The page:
The Washington Times - July 31, 2009, 06:11PM

The Washington Nationals pulled off two deals in the final hour before Major League Baseball’s 4 p.m. Eastern trade deadline, sending first baseman Nick Johnson to the Florida Marlins for left-handed prospect Andrew Thompson and reliever Joe Beimel to the Colorado Rockies for a pair of minor league pitchers.

Johnson, the last remaining Montreal Expos player who remained with the organization and relocated to Washington in 2005, was surprised by the news. He had been penciled in to play first base and bat fifth tonight against the Pittsburgh Pirates, and when no word of any deal was presented to him by 4 p.m., the 30-year-old assumed he was in the clear and went to go take batting practice in the underground cage at PNC Park.

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Moments later, Johnson was informed of the trade, leading to some emotional moments with his teammates. He quickly showered, packed and left to catch a flight to South Florida to join his new team.

“At 4 o’clock, I went into the cage and didn’t think anything had happened,” he said. “And then I got the tap on my shoulder. … I’ve got a lot of friends on the team. But I’m going somewhere else. It’s about winning, and [the Marlins are] a good young team.”

Thompson, 22, was Florida’s first-round pick in the 2005 draft (22nd overall) and was rated the organization’s eighth-best prospect entering 2008 by Baseball America. He wasn’t among the club’s top 10 prospects entering this season, and was 5-9 with a 4.11 ERA in 20 starts for Class AA Jacksonville. Nationals acting general manager Mike Rizzo said Thompson, who will report to Class AA Harrisburg, “has a chance to be a middle-of-the-rotation guy in the near future.”

Beimel’s trade to Colorado was less-surprising because the veteran lefty did not figure into Washington’s future plans. The 32-year-old lefty was 1-5 with a 3.40 ERA in 45 appearances after signing a $2 million contract with the club during spring training.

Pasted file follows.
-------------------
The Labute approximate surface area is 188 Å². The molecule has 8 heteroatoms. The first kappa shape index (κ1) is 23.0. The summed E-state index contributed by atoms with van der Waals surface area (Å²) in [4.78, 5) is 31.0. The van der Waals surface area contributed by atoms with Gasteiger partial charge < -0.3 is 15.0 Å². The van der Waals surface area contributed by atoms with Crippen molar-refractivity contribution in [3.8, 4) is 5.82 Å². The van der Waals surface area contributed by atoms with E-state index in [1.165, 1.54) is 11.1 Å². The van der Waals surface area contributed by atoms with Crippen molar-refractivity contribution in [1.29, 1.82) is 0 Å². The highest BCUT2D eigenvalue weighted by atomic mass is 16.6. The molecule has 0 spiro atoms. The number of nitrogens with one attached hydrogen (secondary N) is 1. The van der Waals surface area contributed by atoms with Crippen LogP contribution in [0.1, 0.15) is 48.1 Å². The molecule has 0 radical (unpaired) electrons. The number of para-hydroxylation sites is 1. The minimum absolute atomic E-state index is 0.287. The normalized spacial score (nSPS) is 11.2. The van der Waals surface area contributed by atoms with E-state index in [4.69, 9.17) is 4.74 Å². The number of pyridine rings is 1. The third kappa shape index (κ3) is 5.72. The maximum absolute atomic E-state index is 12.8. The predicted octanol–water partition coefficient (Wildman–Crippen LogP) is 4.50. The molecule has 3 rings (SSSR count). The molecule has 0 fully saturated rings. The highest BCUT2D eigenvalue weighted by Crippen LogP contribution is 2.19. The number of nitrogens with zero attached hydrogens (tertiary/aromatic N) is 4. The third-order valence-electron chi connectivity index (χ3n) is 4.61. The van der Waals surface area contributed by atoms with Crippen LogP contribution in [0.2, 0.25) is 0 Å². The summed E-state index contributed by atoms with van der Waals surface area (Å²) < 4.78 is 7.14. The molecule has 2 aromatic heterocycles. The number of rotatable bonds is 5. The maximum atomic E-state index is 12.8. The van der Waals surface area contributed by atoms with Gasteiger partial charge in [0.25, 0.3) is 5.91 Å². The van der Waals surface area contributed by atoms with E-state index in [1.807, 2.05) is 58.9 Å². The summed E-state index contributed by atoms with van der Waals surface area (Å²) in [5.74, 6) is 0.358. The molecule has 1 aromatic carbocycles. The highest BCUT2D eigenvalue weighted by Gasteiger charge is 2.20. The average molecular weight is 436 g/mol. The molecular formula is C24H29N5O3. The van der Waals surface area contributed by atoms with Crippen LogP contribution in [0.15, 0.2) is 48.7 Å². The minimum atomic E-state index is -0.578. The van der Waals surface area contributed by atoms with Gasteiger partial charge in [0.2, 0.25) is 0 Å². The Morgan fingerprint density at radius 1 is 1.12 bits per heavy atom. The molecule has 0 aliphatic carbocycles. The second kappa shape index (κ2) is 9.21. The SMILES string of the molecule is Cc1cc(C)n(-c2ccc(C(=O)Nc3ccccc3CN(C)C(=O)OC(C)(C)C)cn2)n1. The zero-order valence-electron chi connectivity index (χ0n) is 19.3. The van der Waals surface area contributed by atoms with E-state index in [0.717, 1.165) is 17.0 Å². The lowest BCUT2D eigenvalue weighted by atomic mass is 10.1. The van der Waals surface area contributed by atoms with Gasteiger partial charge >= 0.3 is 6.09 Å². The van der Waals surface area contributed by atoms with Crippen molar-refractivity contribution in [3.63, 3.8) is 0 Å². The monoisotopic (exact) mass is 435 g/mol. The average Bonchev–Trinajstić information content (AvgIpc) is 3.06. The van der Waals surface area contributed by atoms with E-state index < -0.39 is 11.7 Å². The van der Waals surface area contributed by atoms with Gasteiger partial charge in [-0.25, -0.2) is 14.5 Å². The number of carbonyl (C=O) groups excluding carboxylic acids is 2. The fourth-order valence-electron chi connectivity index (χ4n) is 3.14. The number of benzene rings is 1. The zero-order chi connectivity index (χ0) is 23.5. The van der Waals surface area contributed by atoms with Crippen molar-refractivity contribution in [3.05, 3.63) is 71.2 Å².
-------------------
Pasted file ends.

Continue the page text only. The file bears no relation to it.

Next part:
Beimel hoped to help solidify the Nationals’ bullpen, but that unit struggled mightily early and was a key factor in the club’s woeful record.

“When I signed here … I didn’t think we’d set the world on fire and win the World Series or anything like that. But I thought we’d be pretty competitive in the division and put up a good fight,” he said. “That hasn’t happened ‘til recently. It was a pretty disappointing first half. But it’s one of those things that happens in baseball. They’ve made changes, and hopefully they can move forward and win some more games.”

The Nationals received two young right-handers (Ryan Mattheus and Robinson Fabian) in exchange for Beimel, but each is a project. Mattheus, 25, was seen as a top relief prospect but injured his elbow earlier this month and had Tommy John surgery three weeks ago. He won’t be ready to return until late 2010.

“We felt it was a risk worth taking,” Rizzo said.

Fabian, 23, is a former position player who converted to pitcher upon signing with the Rockies in 2003. He was 3-6 with a 6.24 ERA in 24 games at low-Class A this season and will report to Hagerstown to continue his development.

Despite interest from other clubs in Adam Dunn and Josh Willingham, the Nationals were not willing to part with either outfielder, preferring to keep both players as part of their foundation moving forward.

Dunn will take over for Johnson at first base. The Nationals will play tonight with only 23 players but will announce two call-ups from Class AAA Syracuse — possibly outfielder Elijah Dukes and reliever Jorge Sosa — later tonight.

“We’re a team building. We’re not rebuilding. We’re not tearing down,” Rizzo said. “This is a team that, in my opinion, is not far away from being a good, solid team.”